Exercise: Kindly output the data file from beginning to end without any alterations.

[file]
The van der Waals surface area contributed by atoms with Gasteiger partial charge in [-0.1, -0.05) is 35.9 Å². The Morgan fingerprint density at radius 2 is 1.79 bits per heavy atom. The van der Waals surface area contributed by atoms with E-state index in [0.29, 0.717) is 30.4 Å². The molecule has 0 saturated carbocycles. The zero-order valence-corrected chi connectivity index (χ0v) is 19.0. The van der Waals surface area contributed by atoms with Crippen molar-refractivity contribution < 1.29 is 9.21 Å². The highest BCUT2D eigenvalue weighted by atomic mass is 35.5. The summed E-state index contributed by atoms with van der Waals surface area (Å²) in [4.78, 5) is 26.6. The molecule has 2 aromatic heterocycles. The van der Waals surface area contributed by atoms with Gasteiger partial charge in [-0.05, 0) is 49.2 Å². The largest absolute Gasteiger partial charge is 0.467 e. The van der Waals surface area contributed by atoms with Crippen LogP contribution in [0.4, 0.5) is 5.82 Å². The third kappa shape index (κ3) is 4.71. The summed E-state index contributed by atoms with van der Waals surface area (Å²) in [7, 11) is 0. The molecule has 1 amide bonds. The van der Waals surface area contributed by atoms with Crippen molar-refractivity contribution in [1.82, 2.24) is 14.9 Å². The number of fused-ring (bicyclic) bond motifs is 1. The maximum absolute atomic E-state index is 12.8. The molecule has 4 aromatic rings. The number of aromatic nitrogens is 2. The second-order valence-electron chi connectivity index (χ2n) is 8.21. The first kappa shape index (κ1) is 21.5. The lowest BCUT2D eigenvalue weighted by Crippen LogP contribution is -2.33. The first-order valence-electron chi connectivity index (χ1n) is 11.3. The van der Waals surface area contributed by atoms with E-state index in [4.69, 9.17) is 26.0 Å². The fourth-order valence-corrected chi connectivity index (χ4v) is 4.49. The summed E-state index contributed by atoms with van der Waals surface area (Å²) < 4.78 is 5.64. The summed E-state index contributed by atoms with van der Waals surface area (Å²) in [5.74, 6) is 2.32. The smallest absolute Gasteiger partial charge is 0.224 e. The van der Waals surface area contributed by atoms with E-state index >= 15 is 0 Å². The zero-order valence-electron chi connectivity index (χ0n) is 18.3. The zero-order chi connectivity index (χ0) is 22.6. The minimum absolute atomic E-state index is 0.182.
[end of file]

The van der Waals surface area contributed by atoms with Gasteiger partial charge in [-0.1, -0.05) is 35.9 Å². The Morgan fingerprint density at radius 2 is 1.79 bits per heavy atom. The van der Waals surface area contributed by atoms with E-state index in [0.29, 0.717) is 30.4 Å². The molecule has 0 saturated carbocycles. The zero-order valence-corrected chi connectivity index (χ0v) is 19.0. The van der Waals surface area contributed by atoms with Crippen molar-refractivity contribution < 1.29 is 9.21 Å². The highest BCUT2D eigenvalue weighted by atomic mass is 35.5. The summed E-state index contributed by atoms with van der Waals surface area (Å²) in [4.78, 5) is 26.6. The molecule has 2 aromatic heterocycles. The van der Waals surface area contributed by atoms with Gasteiger partial charge in [-0.05, 0) is 49.2 Å². The largest absolute Gasteiger partial charge is 0.467 e. The van der Waals surface area contributed by atoms with Crippen LogP contribution in [0.4, 0.5) is 5.82 Å². The third kappa shape index (κ3) is 4.71. The summed E-state index contributed by atoms with van der Waals surface area (Å²) in [7, 11) is 0. The molecule has 1 amide bonds. The van der Waals surface area contributed by atoms with Crippen molar-refractivity contribution in [1.82, 2.24) is 14.9 Å². The number of fused-ring (bicyclic) bond motifs is 1. The maximum absolute atomic E-state index is 12.8. The molecule has 4 aromatic rings. The number of aromatic nitrogens is 2. The second-order valence-electron chi connectivity index (χ2n) is 8.21. The first kappa shape index (κ1) is 21.5. The lowest BCUT2D eigenvalue weighted by Crippen LogP contribution is -2.33. The first-order valence-electron chi connectivity index (χ1n) is 11.3. The van der Waals surface area contributed by atoms with E-state index in [4.69, 9.17) is 26.0 Å². The fourth-order valence-corrected chi connectivity index (χ4v) is 4.49. The summed E-state index contributed by atoms with van der Waals surface area (Å²) < 4.78 is 5.64. The summed E-state index contributed by atoms with van der Waals surface area (Å²) in [5.74, 6) is 2.32. The smallest absolute Gasteiger partial charge is 0.224 e. The van der Waals surface area contributed by atoms with E-state index >= 15 is 0 Å². The zero-order valence-electron chi connectivity index (χ0n) is 18.3. The zero-order chi connectivity index (χ0) is 22.6. The minimum absolute atomic E-state index is 0.182.